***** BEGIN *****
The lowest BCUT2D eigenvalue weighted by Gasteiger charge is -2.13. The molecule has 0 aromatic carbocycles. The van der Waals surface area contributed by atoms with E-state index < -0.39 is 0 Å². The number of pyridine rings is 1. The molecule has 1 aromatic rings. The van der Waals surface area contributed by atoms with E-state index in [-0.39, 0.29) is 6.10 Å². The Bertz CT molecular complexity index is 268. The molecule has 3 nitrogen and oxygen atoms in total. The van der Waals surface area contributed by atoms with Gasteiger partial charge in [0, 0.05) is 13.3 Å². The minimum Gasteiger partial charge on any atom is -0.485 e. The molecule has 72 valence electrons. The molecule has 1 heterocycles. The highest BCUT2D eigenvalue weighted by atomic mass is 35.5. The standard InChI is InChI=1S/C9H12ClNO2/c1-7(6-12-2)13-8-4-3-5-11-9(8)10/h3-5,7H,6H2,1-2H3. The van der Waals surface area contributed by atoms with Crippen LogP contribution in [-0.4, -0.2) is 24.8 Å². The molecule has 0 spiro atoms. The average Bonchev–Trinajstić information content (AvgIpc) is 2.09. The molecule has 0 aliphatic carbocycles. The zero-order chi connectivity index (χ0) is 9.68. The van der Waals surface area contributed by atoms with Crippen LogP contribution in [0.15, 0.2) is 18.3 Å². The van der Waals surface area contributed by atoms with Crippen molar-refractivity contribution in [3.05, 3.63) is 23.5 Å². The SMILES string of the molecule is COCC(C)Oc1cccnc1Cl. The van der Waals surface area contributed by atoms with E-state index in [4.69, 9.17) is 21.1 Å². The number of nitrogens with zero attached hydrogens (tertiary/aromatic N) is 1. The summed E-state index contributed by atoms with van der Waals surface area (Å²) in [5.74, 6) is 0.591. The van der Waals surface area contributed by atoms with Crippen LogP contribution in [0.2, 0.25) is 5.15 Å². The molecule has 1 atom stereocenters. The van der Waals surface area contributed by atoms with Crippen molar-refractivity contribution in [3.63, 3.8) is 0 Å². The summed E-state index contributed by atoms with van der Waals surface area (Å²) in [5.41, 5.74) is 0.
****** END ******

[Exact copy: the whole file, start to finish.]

The lowest BCUT2D eigenvalue weighted by Gasteiger charge is -2.13. The molecule has 0 aromatic carbocycles. The van der Waals surface area contributed by atoms with E-state index < -0.39 is 0 Å². The number of pyridine rings is 1. The molecule has 1 aromatic rings. The van der Waals surface area contributed by atoms with E-state index in [-0.39, 0.29) is 6.10 Å². The Bertz CT molecular complexity index is 268. The molecule has 3 nitrogen and oxygen atoms in total. The van der Waals surface area contributed by atoms with Gasteiger partial charge in [0, 0.05) is 13.3 Å². The minimum Gasteiger partial charge on any atom is -0.485 e. The molecule has 72 valence electrons. The molecule has 1 heterocycles. The highest BCUT2D eigenvalue weighted by atomic mass is 35.5. The standard InChI is InChI=1S/C9H12ClNO2/c1-7(6-12-2)13-8-4-3-5-11-9(8)10/h3-5,7H,6H2,1-2H3. The van der Waals surface area contributed by atoms with Crippen LogP contribution in [-0.4, -0.2) is 24.8 Å². The molecule has 0 spiro atoms. The average Bonchev–Trinajstić information content (AvgIpc) is 2.09. The molecule has 0 aliphatic carbocycles. The zero-order chi connectivity index (χ0) is 9.68. The van der Waals surface area contributed by atoms with Crippen LogP contribution in [0.15, 0.2) is 18.3 Å². The van der Waals surface area contributed by atoms with Crippen molar-refractivity contribution in [3.05, 3.63) is 23.5 Å². The SMILES string of the molecule is COCC(C)Oc1cccnc1Cl. The van der Waals surface area contributed by atoms with E-state index in [4.69, 9.17) is 21.1 Å². The number of nitrogens with zero attached hydrogens (tertiary/aromatic N) is 1. The summed E-state index contributed by atoms with van der Waals surface area (Å²) in [5.74, 6) is 0.591. The van der Waals surface area contributed by atoms with Crippen LogP contribution in [0.2, 0.25) is 5.15 Å². The molecule has 1 atom stereocenters. The van der Waals surface area contributed by atoms with Crippen molar-refractivity contribution in [3.63, 3.8) is 0 Å². The summed E-state index contributed by atoms with van der Waals surface area (Å²) in [5.41, 5.74) is 0.